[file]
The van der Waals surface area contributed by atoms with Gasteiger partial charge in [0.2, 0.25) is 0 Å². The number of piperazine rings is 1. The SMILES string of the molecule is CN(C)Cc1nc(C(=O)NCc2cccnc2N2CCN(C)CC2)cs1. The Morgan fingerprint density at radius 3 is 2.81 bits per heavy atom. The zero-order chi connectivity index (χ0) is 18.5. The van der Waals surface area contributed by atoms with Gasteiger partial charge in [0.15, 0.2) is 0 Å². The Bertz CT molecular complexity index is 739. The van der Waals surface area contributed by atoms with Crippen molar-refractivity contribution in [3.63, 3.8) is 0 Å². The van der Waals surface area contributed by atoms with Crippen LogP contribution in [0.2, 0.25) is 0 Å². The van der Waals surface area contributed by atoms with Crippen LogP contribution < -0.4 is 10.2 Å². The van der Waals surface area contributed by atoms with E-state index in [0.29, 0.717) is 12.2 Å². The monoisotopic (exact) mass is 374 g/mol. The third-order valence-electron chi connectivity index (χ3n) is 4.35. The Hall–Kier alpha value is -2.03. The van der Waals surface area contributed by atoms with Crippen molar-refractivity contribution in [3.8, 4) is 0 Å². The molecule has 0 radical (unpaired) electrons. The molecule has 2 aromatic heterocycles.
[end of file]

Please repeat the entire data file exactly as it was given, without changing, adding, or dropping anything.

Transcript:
The van der Waals surface area contributed by atoms with Gasteiger partial charge in [0.2, 0.25) is 0 Å². The number of piperazine rings is 1. The SMILES string of the molecule is CN(C)Cc1nc(C(=O)NCc2cccnc2N2CCN(C)CC2)cs1. The Morgan fingerprint density at radius 3 is 2.81 bits per heavy atom. The zero-order chi connectivity index (χ0) is 18.5. The van der Waals surface area contributed by atoms with Gasteiger partial charge in [0.15, 0.2) is 0 Å². The Bertz CT molecular complexity index is 739. The van der Waals surface area contributed by atoms with Crippen molar-refractivity contribution in [3.63, 3.8) is 0 Å². The van der Waals surface area contributed by atoms with Crippen LogP contribution in [0.2, 0.25) is 0 Å². The van der Waals surface area contributed by atoms with Crippen LogP contribution < -0.4 is 10.2 Å². The van der Waals surface area contributed by atoms with E-state index in [0.29, 0.717) is 12.2 Å². The monoisotopic (exact) mass is 374 g/mol. The third-order valence-electron chi connectivity index (χ3n) is 4.35. The Hall–Kier alpha value is -2.03. The van der Waals surface area contributed by atoms with Crippen molar-refractivity contribution in [3.8, 4) is 0 Å². The molecule has 0 radical (unpaired) electrons. The molecule has 2 aromatic heterocycles.